Reviews of their study results by Johnson et al. (1993), Elliott and Loftis (1993) and Stein-beck (1993) pointed out: (1) certain methodological errors; (2) that interpretation of the history of the study areas is of doubtful validity; and (3) that the authors presented mainly selected data that would support their own philosophies. Also, comparing second-growth and old-growth could be like comparing apples and oranges. It is impossible to recreate conditions in which present-day old- growth developed. Climatic conditions and disturbance regimes which shaped the structure and composition of existing old-growth stands are different now, so comparisons may not be of much value.
In some ecosystems, selected plant species important to wildlife may decrease in abundance following clearcutting. Indications that clearcutting in cove hardwoods in the Southern Appalachians changes the woody stand composition were reported in a study by Beck and Hooper (1986). A mixed stand of 53% oak, 33% yellow-popular, and 14% other species was clearcut in 1963. Twenty years later, a developing even-aged stand, predominantly of sprout origin, was dominated by yellow-poplar, black locust, red maple, and sweet birch. Oaks were a minor and decreasing component. Similar results have been reported by Elliot et al. (In Press).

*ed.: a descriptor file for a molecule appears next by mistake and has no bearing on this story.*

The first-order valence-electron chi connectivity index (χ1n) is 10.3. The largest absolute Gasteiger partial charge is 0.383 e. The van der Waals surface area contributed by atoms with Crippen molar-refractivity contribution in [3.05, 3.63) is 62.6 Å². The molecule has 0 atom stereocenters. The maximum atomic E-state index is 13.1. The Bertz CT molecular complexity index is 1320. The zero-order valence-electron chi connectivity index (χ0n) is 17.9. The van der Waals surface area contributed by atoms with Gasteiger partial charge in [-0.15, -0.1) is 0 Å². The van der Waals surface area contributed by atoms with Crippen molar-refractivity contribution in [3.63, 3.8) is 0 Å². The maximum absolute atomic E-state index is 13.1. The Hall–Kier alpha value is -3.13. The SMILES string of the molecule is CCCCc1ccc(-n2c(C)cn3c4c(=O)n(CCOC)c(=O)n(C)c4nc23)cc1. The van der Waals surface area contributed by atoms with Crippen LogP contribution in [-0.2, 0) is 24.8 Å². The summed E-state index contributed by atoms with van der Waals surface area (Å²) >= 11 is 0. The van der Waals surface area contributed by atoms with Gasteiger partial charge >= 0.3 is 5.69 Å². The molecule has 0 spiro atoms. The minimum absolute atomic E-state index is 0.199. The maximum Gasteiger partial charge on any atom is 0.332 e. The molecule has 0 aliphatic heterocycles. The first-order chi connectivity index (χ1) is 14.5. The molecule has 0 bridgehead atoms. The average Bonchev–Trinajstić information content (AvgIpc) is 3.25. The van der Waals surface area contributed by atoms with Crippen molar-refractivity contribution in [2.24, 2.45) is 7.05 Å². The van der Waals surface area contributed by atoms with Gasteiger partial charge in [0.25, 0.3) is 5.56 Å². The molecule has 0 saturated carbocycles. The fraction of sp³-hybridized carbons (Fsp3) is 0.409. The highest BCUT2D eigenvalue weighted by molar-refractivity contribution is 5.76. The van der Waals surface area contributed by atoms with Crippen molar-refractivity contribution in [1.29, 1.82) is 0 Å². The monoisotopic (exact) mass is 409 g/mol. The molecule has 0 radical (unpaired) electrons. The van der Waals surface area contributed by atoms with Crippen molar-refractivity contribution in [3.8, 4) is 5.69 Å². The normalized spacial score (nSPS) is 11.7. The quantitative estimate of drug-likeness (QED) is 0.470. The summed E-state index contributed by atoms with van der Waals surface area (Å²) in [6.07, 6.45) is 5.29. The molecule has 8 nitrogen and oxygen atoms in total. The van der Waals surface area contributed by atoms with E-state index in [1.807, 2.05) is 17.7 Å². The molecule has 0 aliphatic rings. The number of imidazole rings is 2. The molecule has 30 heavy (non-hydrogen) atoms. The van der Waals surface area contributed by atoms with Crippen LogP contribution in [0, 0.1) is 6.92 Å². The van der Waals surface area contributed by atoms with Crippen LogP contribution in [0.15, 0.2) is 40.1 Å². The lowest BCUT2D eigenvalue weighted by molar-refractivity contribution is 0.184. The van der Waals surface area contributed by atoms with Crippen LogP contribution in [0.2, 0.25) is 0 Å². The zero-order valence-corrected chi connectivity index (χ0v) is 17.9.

It is possible that additional management measures, such as prescribed fire (Van Lear and Watt 1992, Johnson 1992, Brose and Van Lear 1996, Keyser et al. 1996) or use of herbicides (Loftis 1990), may be required to regenerate oaks in the Southern Appalachians. Planting seedlings or direct seeding of the acorns may be a viable method to increase oaks in bottomland hardwood sites (Johnson and Krinard 1987). Fortunately, since acorn crops are notoriously undependable, species of wildlife that utilize these fruits have adapted to periods of scarcity and none is entirely dependent on them. The persistence of such a species is proof that they can survive on other foods.